Overall some 300,000 computers, most of them in the United States, Italy and India, could be infected and lose their Internet service, Queen's University associate professor Thomas Dean said Friday.
"The computer will start up, but when you try to use your mail or try to use your browser, you are going to get some kind of error message," Dean said from Kingston, Ont.
Warnings about the Internet problem have been splashed across Facebook and Google and Dean said that initially about four million computers were infected globally.
The FBI took down hackers last fall in an online advertising scam and had clean servers installed to take over from the malicious servers so that people wouldn't lose their Internet service right away, but the replacements are being turned off on Monday.
Dean said Canadians can go to www.dcwg.org to check if their computers are infected and take appropriate measures. He said Canadians may also have to check routers to see if they have been affected, too, and reset them.
"We've got roughly 9,000 computers that still appear to be infected," he said about the Canadian situation.
If computers have been infected due to the scam, they haven't been able to perform anti-virus software or system updates, leaving them vulnerable to other malware, said Dean, who teaches in Queen's University's department of electrical and computer engineering.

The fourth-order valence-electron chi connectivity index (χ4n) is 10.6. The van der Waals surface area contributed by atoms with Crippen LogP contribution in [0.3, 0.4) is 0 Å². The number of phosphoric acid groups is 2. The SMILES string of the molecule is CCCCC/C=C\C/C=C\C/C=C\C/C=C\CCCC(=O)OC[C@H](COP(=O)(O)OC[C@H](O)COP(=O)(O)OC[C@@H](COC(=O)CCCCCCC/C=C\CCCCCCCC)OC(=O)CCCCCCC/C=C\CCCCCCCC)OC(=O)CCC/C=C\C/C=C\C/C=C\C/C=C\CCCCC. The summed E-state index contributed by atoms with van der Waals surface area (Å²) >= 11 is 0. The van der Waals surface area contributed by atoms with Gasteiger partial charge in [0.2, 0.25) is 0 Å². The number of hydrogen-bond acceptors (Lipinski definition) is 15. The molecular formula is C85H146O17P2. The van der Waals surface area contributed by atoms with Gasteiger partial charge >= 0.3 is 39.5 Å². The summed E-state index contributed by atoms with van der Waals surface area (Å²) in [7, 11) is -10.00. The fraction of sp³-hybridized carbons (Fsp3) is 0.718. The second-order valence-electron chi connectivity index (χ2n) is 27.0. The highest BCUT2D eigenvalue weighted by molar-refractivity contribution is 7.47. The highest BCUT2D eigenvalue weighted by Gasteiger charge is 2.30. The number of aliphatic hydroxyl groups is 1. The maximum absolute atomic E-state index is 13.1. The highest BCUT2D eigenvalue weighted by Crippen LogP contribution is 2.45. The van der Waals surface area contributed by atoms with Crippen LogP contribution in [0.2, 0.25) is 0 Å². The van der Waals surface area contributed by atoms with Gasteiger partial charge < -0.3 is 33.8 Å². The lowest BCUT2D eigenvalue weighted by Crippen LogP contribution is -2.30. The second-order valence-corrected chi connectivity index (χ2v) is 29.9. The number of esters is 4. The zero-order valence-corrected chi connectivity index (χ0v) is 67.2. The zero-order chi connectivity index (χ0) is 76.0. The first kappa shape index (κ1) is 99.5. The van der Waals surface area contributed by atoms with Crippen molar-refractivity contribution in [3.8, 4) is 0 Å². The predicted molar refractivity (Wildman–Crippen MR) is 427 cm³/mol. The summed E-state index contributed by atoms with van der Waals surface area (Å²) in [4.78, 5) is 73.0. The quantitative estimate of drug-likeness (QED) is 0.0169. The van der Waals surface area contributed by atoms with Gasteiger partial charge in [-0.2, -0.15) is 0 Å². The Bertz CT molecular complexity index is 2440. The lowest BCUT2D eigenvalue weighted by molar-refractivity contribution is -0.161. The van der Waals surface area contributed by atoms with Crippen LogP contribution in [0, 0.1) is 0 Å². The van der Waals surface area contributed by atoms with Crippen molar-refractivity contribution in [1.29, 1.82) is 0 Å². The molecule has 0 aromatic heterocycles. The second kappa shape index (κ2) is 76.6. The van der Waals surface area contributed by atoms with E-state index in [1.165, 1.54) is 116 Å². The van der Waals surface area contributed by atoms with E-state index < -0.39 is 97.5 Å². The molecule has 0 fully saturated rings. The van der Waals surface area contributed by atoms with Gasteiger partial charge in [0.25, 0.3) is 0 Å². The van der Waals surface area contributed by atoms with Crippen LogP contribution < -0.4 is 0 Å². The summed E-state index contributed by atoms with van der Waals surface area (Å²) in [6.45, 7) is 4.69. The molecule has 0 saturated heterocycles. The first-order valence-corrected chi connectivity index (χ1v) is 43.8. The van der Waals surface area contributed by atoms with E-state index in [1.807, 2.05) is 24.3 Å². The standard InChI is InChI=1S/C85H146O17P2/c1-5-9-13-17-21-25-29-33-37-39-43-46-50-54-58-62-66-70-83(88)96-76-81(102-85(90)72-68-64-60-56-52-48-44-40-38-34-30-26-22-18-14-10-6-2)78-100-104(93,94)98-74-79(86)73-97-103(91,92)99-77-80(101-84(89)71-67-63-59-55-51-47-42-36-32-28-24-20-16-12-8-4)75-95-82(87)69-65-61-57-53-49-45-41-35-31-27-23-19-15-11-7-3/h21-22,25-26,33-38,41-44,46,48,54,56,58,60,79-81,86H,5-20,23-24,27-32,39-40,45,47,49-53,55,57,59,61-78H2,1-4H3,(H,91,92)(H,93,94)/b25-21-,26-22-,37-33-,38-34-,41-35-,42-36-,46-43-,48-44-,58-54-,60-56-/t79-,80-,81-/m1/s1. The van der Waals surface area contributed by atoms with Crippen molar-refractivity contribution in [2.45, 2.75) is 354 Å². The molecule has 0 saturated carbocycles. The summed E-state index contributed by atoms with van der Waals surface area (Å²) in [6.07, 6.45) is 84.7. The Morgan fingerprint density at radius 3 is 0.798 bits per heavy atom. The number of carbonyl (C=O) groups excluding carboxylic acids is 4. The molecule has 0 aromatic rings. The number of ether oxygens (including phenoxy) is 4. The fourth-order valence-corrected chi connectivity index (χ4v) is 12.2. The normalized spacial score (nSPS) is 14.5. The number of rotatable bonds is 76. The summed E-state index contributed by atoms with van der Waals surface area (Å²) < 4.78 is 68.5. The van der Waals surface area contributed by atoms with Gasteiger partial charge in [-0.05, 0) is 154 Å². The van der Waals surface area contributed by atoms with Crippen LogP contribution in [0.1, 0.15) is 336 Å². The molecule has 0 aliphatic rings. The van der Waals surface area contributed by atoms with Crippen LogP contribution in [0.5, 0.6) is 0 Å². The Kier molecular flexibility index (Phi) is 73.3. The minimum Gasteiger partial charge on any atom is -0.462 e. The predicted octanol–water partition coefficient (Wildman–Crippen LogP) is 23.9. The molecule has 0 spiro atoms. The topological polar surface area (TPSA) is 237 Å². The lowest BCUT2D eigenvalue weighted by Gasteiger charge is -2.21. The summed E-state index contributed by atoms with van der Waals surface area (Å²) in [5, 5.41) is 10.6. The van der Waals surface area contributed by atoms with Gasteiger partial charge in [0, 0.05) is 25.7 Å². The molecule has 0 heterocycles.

The DNSChanger Trojan malware program at issue was created to redirect Internet traffic and hijack online searches.
Symantec's Dean Turner said Eastern European and Russian hackers generated a profit of $14 million by setting up rogue servers and getting paid for driving traffic to malicious websites, and for also putting fake ads on top of real ads on legitimate websites.
"It was basically click fraud — hijacked searches," said Turner, director of global intelligence for Symantec, a software security company.
While Turner said it's difficult to predict how many infected computers would be in Canada, he said 9,000 wouldn't be "out of whack."
On Monday, infected computers will get message saying "Cannot find this website," he said from Calgary.
"It would block all access to the Internet."
McAfee's Robert Siciliano said computer users who have no access on Monday may wrongly assume that their Internet service provider is having problems and flood them with calls.
"It will ultimately be a nightmare for customer service," said Siciliano, who specializes in online security at McAfee, another anti-malware security company.
ISPs may have to bring in tech support if they're inundated with calls, he said.
Bell (TSX:BCE) said it has been contacting customers by phone and email for some time about the potential problem.
The telecom company also has a webpage (http://www.bell.ca/malware) that explains the problem and directs consumers to the Canadian Internet Registration Authority's online diagnosing tool (www.dns-ok.ca).